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Ruminations on the things I've learned since the blinders came off

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Lerk

The Wrath of God

Ah, life in the closet! Fodder for blog posts!

 

Sunday morning's sermon was called "Motivations for Holy Conduct." Sermons usually have 3 main points, and number three, which the most time was spent on, was "The Wrath of God."

 

This was pretty ironic, because I spend my time during the sermon reading in the Nook app on my phone. Right now I'm reading "The God Delusion," and I'm in chapter 7, "The 'Good' Book and the Changing Moral Zeitgeist". Part of the chapter deals with the wrath of this supposed god.

 

So while the preacher is droning on about how afraid we ought to be of going to Hell, and therefore motivated to do good, I'm reading a chapter that directly dismantles these arguments.

 

The wrath of Yahweh presented in the Bible has him bringing about natural disasters, or instructing the Jewish army to perpetrate war crimes (killing all men, women, and children, except for virgins, whom they could take home and rape), or punishing the wrong people -- Abraham passes Sarah off as his sister instead of his wife (twice), and the kings who take her into their harems are punished, rather than Abraham, who told the lie because he was afraid they'd kill him to take her if they knew she was his wife. Yahweh also gets really upset when Israel or Judah starts to follow one of his brothers, such as Baal. He'll wipe out a bunch of people just because he's jealous. It even says his name is "Jealous!"

 

Many modern theologians would protest that these stories are just metaphors for something. Of course, I'm in a fundamentalist church, so the preacher insists that these stories are real. Regardless, there's no moral lesson in these passages. The god depicted is capricious, unfair, and just plain evil.

 

The Old Testament in no way depicts modern morality, even though fundamentalists portray the book as being 100% consistent from beginning to end. This god of the Old Testament was ruthless and evil, and if he were real, we certainly would be afraid of his wrath, and on pins and needles because we would never know what little thing we do in ignorance might piss him off.

 

In the New Testament, we're supposedly forgiven because Jesus suffered in our place. The only thing is, "salvation" seems to be a sort-of light switch, constantly turning off and on. If I mess up, I'm headed for Hell until I repent. Not that anyone would directly say that, but it's implied in every sermon.

 

I suppose the most ironic thing about this "motivator for being holy" is that it's entirely fear based. God, in this picture, is an abuser. He's irrationally angry and will send you to eternal punishment ("where the worm dieth not") for really minor infractions, and for things that are considered sinful for no logical reason. It isn't a "works salvation," but it is. You can't earn salvation, but you have to try. You can be a really good person, do all of the things Yahweh insists upon, and still go to Hell because, well, works don't really count -- thought crimes will get you. Your church has an organ! Sorry, you're going to Hell! Oh, you thought you were saved before your were baptized? Sorry, your obedience doesn't count... off to Hell for you, too!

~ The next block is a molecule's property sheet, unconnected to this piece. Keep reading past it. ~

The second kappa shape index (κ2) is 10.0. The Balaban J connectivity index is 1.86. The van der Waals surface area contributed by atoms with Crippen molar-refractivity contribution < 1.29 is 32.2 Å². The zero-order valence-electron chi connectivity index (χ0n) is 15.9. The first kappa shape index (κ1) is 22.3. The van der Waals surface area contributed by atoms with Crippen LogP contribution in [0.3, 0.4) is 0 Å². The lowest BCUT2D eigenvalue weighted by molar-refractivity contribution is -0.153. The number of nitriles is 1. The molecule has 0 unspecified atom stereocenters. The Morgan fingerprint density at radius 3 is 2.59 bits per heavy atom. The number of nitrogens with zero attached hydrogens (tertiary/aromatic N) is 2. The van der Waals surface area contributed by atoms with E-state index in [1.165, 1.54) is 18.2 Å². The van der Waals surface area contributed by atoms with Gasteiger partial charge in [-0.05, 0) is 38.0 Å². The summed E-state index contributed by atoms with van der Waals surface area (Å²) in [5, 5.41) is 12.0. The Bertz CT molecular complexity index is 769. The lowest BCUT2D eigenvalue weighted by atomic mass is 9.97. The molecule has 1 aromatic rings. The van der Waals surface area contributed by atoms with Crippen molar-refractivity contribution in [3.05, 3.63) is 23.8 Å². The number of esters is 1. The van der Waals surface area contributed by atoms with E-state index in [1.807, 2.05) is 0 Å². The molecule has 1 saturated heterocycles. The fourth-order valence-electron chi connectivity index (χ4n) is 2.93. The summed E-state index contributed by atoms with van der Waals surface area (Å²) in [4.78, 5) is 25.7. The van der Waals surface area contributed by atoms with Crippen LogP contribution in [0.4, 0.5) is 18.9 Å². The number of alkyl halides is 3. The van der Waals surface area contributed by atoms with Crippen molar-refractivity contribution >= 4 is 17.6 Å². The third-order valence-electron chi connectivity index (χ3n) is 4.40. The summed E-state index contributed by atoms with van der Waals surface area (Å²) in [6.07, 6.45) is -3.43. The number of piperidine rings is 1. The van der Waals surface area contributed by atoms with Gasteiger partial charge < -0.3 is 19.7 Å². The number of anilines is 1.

Illogical. But we aren't supposed to trust our own judgment, we're supposed to figure out what this inconsistent book is trying to tell us.

 

In Ron Reagan's FFRF ad, he concludes by saying "Ron Reagan, lifelong atheist, not afraid of burning in Hell." When I first heard that I wasn't sure about its effectiveness, because to Christians this would sound arrogant. But the truth is that there's no reason to be afraid of burning in Hell. There's no reason to fear the wrath of a mythological being. In my imaginary conversations with Christians, I would ask them if they were afraid that Zeus would strike them with lightning. Their answer, of course, would be "no." Why? "Because Zeus isn't real." But aren't you afraid that he'll strike you with lightning for saying he isn't real? "Well, no, because he can't, because he isn't real!" Exactly! Yahweh can't send me to Hell because he isn't real. He can't get mad at me for saying he isn't real, because he isn't real! If you aren't afraid of Greek gods, you shouldn't be afraid of Hebrew gods, either.

Lerk

Ah, the joys of being semi-closeted! I knew I'd hear some ridiculous stuff after hurricane Harvey hit our area.

 

My wife's sister and her husband lost their home. They're insured, but the house was paid off and they intended to live in it until their kids told them they were too old to be on their own. It's going to be a multiple-months long headache rebuilding. They're with us for the moment, and she was in Walmart the other day waiting for the next self-check register when the woman ahead of her randomly spouted off that she thought all of the events had been good for us, because it brought us all together. My sister-in-law replied that her house was literally under water, and she didn't think that whatever social impact it may have had was worth it.

 

Of course, that wasn't a Christiany opinion that the woman had, just a generally clueless one.

 

Then there's the facebook share of an article claiming that this must have been a miracle, because only about 60 lives were lost and with a flood this size you might have expected 1000 or more. So, what, your god underestimated the number of angels he needed to save people, and sent 60 too few? Or maybe 59 too few, because that husband and wife in Katy -- the husband was a beloved pastor -- could have been saved with the help of only one angel. Tell the families of those 60 people that this was a miracle. What a wimpy god you folks believe in!